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Six ‘healthy’ food swaps you can skip

By Christine Stiparo

We choose the foods we eat for a variety of reasons. Taste and convenience seem to top most of our lists, but healthfulness, enjoyment, and affordability are part of it

too. We all have different needs, and knowing what those are and how to fill them is the best way to a healthy lifestyle.

However, a lot of the nutritional “advice” we get makes it seem like there is only one true way to be healthy. We’re given lists of “good” foods to eat and “bad” foods to avoid, and expected to follow it to a T.

The problem is that a lot of this advice is nonsense!

It can be hard to know which recommendations to

 Christine Stiparo

follow, so below are some of the most common ones that you can safely ignore.

1| Coconut oil instead of olive oil

Here’s the thing about coconut oil: the research on its effect on humans is very limited. It may be better at initially raising our HDL (good) cholesterol and lowering our LDL (bad) cholesterol, but we don’t yet know the long-term effects. It’s possible it could also help with memory and increase metabolism, but the evidence just isn’t there yet.

What we do know is that the American Heart Association advises against using it because it increases LDL cholesterol, a known risk factor for heart disease. We also know that while a type of fat (medium-chain triglycerides, or MCTs) in coconut oil can increase metabolism and boost weight loss, most coconut oils don’t have a high enough concentration to produce any real results.

Bottom line: When it comes to oil, the thing to remember is that all oil is a significant source of calories. One tablespoon, regardless of type, contains about 120 calories. Using coconut oil occasionally in cooking or baking is perfectly OK, but eating it straight probably won’t provide any health benefits, and could potentially contribute to weight gain.

2| Liquid sweetener instead of refined sugar

Honey, agave nectar, and maple syrup. They’re all promoted as healthier than refined sugar, but how do they compare when we check out their nutrition labels?

All 4 are pretty similar, with only very slight differences in the amount of calories, potassium and sugar. And as you can see, refined sugar actually has the lowest amount of calories per tablespoon.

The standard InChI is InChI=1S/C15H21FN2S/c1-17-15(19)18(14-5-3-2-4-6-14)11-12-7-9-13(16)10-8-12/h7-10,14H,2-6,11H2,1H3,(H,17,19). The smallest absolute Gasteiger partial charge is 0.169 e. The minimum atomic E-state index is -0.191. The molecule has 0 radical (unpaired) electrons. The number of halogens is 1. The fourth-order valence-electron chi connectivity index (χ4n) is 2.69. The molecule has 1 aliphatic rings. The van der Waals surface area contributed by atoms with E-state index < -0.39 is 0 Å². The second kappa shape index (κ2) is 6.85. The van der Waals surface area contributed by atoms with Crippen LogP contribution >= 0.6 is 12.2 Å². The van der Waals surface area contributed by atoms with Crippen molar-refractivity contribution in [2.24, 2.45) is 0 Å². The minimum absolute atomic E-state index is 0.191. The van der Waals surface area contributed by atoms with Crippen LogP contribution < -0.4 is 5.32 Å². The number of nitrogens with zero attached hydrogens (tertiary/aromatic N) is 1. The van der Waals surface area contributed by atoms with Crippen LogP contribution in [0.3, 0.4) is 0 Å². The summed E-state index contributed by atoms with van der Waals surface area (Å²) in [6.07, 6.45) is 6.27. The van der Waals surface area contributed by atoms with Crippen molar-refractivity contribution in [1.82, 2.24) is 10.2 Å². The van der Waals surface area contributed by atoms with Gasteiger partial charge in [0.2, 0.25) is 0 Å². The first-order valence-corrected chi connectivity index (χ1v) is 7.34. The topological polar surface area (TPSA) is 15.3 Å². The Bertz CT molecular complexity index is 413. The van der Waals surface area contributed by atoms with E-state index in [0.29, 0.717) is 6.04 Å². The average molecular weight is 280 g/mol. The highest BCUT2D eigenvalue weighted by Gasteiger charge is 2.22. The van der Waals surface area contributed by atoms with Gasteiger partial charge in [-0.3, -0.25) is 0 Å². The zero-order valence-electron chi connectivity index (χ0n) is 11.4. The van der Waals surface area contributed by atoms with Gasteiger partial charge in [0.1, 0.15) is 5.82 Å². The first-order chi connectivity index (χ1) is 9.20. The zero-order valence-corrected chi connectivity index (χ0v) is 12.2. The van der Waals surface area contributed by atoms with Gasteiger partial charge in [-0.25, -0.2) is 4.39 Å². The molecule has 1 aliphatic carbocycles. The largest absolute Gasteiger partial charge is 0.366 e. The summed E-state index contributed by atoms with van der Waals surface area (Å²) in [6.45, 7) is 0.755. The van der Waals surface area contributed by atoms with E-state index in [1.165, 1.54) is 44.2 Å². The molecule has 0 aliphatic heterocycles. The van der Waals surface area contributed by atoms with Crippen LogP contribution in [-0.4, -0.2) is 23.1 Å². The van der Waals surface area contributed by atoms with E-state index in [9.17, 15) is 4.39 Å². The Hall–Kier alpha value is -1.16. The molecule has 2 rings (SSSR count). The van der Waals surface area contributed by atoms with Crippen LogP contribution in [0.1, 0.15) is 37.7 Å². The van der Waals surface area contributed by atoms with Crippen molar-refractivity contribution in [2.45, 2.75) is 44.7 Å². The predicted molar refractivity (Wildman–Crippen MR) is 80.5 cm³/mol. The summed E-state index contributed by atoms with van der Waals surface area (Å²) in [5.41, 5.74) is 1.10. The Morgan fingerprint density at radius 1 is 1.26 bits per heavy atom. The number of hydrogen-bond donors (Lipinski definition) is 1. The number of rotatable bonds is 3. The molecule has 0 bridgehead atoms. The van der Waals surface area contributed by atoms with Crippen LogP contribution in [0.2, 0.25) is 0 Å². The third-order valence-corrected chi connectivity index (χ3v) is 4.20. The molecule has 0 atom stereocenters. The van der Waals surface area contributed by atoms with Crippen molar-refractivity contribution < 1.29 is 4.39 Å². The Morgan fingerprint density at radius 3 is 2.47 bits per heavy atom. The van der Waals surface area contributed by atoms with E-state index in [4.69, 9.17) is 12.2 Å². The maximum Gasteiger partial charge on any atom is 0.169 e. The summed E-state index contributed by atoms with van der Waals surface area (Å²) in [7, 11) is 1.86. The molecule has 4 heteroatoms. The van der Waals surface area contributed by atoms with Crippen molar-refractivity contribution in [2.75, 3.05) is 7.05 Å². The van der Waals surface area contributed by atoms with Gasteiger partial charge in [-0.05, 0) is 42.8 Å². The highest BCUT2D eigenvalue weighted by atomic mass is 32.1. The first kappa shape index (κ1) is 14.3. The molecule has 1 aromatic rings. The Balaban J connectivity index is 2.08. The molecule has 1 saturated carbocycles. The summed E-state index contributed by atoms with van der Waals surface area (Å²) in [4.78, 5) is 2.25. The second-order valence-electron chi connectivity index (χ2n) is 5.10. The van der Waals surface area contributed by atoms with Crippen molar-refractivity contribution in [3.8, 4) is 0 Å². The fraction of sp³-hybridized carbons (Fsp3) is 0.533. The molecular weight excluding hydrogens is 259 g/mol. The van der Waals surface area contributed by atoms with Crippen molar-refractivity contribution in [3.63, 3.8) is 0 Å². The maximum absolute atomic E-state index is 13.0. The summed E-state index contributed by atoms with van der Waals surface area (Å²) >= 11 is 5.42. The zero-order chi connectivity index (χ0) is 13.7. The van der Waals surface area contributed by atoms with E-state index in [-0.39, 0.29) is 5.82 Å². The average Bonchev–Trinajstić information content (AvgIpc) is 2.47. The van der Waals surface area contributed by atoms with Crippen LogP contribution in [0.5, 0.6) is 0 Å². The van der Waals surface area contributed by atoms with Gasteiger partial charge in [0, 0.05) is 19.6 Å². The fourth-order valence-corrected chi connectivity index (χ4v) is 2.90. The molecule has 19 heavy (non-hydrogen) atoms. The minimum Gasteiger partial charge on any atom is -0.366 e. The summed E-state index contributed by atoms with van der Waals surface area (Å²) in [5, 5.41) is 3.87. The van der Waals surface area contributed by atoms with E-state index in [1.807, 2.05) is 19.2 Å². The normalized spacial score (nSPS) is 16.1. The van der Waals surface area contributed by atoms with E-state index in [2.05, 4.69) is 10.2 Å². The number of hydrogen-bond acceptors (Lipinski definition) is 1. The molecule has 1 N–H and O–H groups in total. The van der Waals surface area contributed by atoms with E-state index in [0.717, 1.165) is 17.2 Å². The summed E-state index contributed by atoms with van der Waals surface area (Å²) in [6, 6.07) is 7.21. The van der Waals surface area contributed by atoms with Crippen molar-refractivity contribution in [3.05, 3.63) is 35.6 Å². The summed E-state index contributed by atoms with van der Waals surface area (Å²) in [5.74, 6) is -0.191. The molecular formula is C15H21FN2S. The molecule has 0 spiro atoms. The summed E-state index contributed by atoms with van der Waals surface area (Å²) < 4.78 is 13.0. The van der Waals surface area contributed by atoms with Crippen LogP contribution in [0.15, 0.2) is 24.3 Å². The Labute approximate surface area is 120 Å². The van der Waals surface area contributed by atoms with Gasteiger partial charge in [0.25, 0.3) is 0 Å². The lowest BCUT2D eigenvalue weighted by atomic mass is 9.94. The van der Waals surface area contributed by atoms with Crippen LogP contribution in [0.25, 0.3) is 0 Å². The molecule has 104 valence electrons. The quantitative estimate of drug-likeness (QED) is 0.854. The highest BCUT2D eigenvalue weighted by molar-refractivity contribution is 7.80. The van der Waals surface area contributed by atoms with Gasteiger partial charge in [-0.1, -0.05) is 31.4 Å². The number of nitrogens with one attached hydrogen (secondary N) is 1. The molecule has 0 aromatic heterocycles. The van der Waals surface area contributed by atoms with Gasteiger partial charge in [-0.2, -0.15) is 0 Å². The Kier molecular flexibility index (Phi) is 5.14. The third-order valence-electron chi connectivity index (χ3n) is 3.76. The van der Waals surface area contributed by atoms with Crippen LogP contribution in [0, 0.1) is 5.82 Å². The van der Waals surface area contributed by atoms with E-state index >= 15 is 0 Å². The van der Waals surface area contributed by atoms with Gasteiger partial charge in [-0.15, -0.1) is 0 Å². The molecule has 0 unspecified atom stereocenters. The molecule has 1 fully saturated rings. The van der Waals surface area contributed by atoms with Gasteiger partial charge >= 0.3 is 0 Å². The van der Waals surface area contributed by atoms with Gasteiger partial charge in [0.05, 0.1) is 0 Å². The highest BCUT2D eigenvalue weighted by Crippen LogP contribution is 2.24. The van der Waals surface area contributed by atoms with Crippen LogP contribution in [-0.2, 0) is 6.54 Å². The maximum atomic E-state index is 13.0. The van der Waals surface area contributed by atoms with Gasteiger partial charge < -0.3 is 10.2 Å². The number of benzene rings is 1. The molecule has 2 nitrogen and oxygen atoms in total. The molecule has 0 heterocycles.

Now, honey and maple syrup do have more antioxidants than refined sugar, however the difference is so small we’d have to eat A LOT to get any health benefits. This study points out that subbing in sugar alternatives could increase our daily antioxidant intake by the amount found in one serving of berries. However, they base this calculation on an intake of 130g refined sugar per day.

130g of sugar per day!

That’s over 10 tablespoons of sugar! Instead of switching to honey or maple syrup, we’d be much better off simply eating less sugar and actually eating a serving of berries every day.

Agave nectar is another sugar substitute that’s been praised for it’s supposed health benefits. It’s low in glucose, which means it won’t spike our blood sugar as much as other sweeteners. However since it’s high in fructose, there’s a worry that eating too much could lead to fatty liver and diabetes. It’s still up for debate whether fructose is worse for us than glucose, but it’s pretty clear that large quantities of either aren’t particularly good for us.

Bottom line: Any type of sweetener will add sugar to your diet. None are considered a good source of nutrients, so choose one based on taste, availability, and price. It’s more important to pay attention to how much added sugar you get on a daily basis. Aim to get less than 2-3 tablespoons (25-38g) per day.

3| Sea salt instead of table salt

While sea salt is touted as a healthier alternative to table salt, the sodium content of both is virtually the same. The table below shows that a teaspoon of sea salt has 45mg less sodium than table salt. This difference is most likely due to sea salt being course, meaning less of it can fit in the measuring spoon.

Sea salt can have trace minerals such as potassium, iron and zinc, however the amounts are so small that we’d have to use a lot for it to really make a difference.